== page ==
Updated: Nov 15
Let’s begin with acknowledging the utter improbability that this post can live up to its title. Psalm 23 is one of the world’s favourite psalms, and the likelihood that your servant has found a single new thing to say about it is . . . remote.
Still, I have had reason to muse upon it again of late, and some thoughts that were fresh to me, at least, seem worth sharing. So I share.
Psalm 23 opens with “The Lord is my shepherd.” Bible students know that that is not, however, how it opens. It starts instead with the declaration that “Yhwh is my shepherd.” Not just any Lord or God of the ancient near east, therefore, but this particular Lord: the Maker of heaven and earth, the God of Abraham, Isaac, and Jacob, the God of Israel—that God. Yhwh is my shepherd.
All of what the Bible says about Yhwh, then, pertains to how God shepherds me. Christians draw on the New Testament as well to consider how God shepherds us, particularly as Jesus says that he is the Good Shepherd.
What, then, is Psalm 23’s description of Yhwh’s shepherding? Fraught with chiaroscuro.
The first two descriptive phrases are all pleasantness: green pastures and still waters, just what sheep (who more or less eat and drink all day) look for in a good shepherd. Then this opening section concludes on a general note: “He restores my soul” or “He restores my life.”
One’s eyebrows lift as one pauses to wonder. Why does my soul need “restoring”? Is this just a slightly excessive way of putting the mild idea that sheep need nourishment, so the phrase just sums up the grass and water? Or does Yhwh’s shepherding involve experiences from which our souls need restoration?
The psalm goes on promisingly enough: “He leads me in the paths of righteousness for his name’s sake.” Like any good shepherd proud of his work (his name), he keeps his flock to good ways, to right paths. We go only where we are supposed to go.
And where is that?
Sometimes into what seems to be grave danger.
“Yes, though I walk through the valley of the shadow of death….” Let’s go slowly here.
I’m supposed to be on the right path, under Yhwh’s leadership. This path, however, can sometimes take me right up against what to ancient Hebrews is the worst possible outcome: death. Very few hints of resurrection in the Old Testament. Sheol is where no one wants to go. And Yhwh has led me right into the very shadow of death.
Being in something’s shadow is awfully close. This valley path is right up against Mount Death, looming above me, threatening to crush me.
I am thus walking, by God’s own guidance, into the immediate presence of The Worst. Does God promise to remove me from this situation? God does not.
“I will fear no evil, for you are with me. Your rod and your staff—they comfort me.” In awful proximity to The Worst, I will not run away, away from the path God has put me on, away from God’s shepherding.
I will not fear. Instead, implicitly, I will instead keep walking on the path Yhwh has given me.
For as bad as The Worst is, God is better. His evident shepherding, the tools of his trade in "rod and staff," reassure me that he is shepherding me all the while.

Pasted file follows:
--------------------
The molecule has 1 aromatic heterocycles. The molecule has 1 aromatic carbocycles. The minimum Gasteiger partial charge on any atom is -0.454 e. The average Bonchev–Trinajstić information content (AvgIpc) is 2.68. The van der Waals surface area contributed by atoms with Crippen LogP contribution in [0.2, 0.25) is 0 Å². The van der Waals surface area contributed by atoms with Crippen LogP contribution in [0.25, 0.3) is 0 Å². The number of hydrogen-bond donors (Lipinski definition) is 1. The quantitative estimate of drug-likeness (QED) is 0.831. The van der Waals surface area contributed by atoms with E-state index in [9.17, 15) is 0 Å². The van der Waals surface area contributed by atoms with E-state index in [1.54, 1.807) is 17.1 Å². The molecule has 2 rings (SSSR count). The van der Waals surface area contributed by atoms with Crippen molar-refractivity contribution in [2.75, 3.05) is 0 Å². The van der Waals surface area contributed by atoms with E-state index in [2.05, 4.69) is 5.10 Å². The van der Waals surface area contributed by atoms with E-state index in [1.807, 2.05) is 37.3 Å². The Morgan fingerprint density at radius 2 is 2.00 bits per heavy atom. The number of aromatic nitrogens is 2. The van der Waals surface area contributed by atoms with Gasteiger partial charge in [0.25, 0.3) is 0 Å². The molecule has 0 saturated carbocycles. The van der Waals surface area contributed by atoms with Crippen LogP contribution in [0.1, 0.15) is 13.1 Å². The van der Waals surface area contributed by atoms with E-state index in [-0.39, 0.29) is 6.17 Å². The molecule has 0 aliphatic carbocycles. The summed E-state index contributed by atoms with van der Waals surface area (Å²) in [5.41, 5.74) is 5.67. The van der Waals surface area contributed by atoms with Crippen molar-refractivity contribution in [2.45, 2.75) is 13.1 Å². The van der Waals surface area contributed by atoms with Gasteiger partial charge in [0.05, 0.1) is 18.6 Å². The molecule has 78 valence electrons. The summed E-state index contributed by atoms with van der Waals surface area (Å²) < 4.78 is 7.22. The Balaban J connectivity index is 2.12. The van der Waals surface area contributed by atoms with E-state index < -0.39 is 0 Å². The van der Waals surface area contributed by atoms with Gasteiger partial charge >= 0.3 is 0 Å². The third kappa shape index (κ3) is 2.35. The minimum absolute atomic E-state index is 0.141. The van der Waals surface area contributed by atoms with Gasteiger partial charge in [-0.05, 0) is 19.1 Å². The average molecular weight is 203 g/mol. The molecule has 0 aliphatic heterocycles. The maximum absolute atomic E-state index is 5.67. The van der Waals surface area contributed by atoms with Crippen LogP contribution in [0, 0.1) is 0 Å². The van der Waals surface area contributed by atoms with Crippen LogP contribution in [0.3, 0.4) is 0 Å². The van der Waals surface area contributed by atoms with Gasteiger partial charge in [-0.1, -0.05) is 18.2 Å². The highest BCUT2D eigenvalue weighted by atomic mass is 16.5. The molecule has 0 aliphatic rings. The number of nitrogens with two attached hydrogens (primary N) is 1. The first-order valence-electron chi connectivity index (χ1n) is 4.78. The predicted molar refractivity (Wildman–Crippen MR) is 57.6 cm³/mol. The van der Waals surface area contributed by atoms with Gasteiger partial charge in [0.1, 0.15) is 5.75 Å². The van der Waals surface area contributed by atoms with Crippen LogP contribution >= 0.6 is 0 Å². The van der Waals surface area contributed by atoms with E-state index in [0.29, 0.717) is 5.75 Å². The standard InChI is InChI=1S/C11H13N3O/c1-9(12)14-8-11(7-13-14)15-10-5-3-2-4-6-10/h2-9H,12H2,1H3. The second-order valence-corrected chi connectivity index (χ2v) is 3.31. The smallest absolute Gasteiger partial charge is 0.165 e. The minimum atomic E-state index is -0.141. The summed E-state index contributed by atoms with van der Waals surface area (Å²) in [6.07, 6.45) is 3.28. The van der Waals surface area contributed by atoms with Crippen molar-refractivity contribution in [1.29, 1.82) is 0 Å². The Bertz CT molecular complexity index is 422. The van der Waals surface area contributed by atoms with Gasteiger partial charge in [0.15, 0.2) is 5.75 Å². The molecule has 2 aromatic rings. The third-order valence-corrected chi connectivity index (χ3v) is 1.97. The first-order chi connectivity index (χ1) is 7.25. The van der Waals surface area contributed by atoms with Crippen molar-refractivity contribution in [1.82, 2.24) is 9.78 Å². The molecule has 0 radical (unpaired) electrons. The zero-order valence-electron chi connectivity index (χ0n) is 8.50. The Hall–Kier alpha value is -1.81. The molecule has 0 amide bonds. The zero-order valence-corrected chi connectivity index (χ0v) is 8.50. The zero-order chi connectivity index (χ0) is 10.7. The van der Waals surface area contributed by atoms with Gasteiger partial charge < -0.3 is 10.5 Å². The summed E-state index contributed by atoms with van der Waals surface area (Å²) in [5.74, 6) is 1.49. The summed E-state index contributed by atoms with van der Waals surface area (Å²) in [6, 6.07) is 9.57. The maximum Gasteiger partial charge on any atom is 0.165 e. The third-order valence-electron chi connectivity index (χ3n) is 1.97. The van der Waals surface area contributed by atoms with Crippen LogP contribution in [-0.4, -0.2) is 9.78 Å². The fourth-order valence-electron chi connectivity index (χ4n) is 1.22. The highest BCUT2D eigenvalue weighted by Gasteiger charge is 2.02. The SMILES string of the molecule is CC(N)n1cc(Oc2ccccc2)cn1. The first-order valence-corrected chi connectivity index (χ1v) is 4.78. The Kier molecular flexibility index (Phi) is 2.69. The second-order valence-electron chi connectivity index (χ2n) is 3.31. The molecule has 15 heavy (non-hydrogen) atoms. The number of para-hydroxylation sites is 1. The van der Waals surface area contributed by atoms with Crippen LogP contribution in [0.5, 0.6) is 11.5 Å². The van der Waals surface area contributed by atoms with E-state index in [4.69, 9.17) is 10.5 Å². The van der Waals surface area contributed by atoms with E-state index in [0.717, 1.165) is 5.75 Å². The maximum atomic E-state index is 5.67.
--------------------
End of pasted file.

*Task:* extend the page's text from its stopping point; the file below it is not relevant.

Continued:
Being afraid in this context is as foolish, even comical, as being afraid of a street thug when your buddy Superman walks beside you. Being afraid in this context is as foolish, even comical, as being worried about your next utility bill when you have just inherited Warren Buffett’s estate.
Yhwh doesn’t need to rescue me from this situation because there is, in fact, no danger. To be sure, it surely looks like I’m in danger. Very great danger. Danger of The Worst. But I am not, in fact, in any danger at all.
Why not? Because I walk where Yhwh wants me to walk: in the shadow of death, yes, but so close to him that his rod and staff are right there to comfort me. Fear while walking beside Yhwh on the path he lays out is actually stupid.
Psalm 23 then turns things up another notch, as it relocates me to the presence of an even more vivid threat: the presence of actual enemies.
The psalmist had real enemies. Vicious, implacable, lethal enemies. He could name them and easily bring their furious faces to mind.
I have some, too. I’m thinking about them right now.
God does not rescue me from them—at least, not right away. But he does provision me, richly, right in front of them. God treats me, in fact, as his special guest: oil for my hair (a nice Middle Eastern gesture of hospitality after the day’s sun and wind have made a mess of my tresses) and wine for my cup—wine overflowing, in fact.
“Come sit a while,” Yhwh seems to say. “Have a glass of this. And don’t worry about them!”
The enemies surely glower. But surely also goodness and mercy—Yhwh’s generosity, giving me more than I deserve and not giving me exactly what I do deserve—follow me, like eager attendants, all the days of my life.
Not just the easy, happy days, but the days in which I follow Yhwh right into the face of death, right into the face of my murderous enemies.
And, having followed him, I will arrive: to dwell in the very house of Yhwh—where, in the effulgence of his bright goodness, there are no shadows, let alone shadows of death—forever. The End. All good.
No wonder Psalm 23 is so beloved. Far from the pastoral sentimentality of too many well-meant Sunday School lessons and funeral sermons, it depicts the life of faith as the Bible actually depicts it: fraught with perils, dark with threats, and terrifying to everyone who does not walk beside the Good Shepherd.
But if you do? Well, then. Keep calm and carry on. We should be coming up to another pleasant rest break soon…
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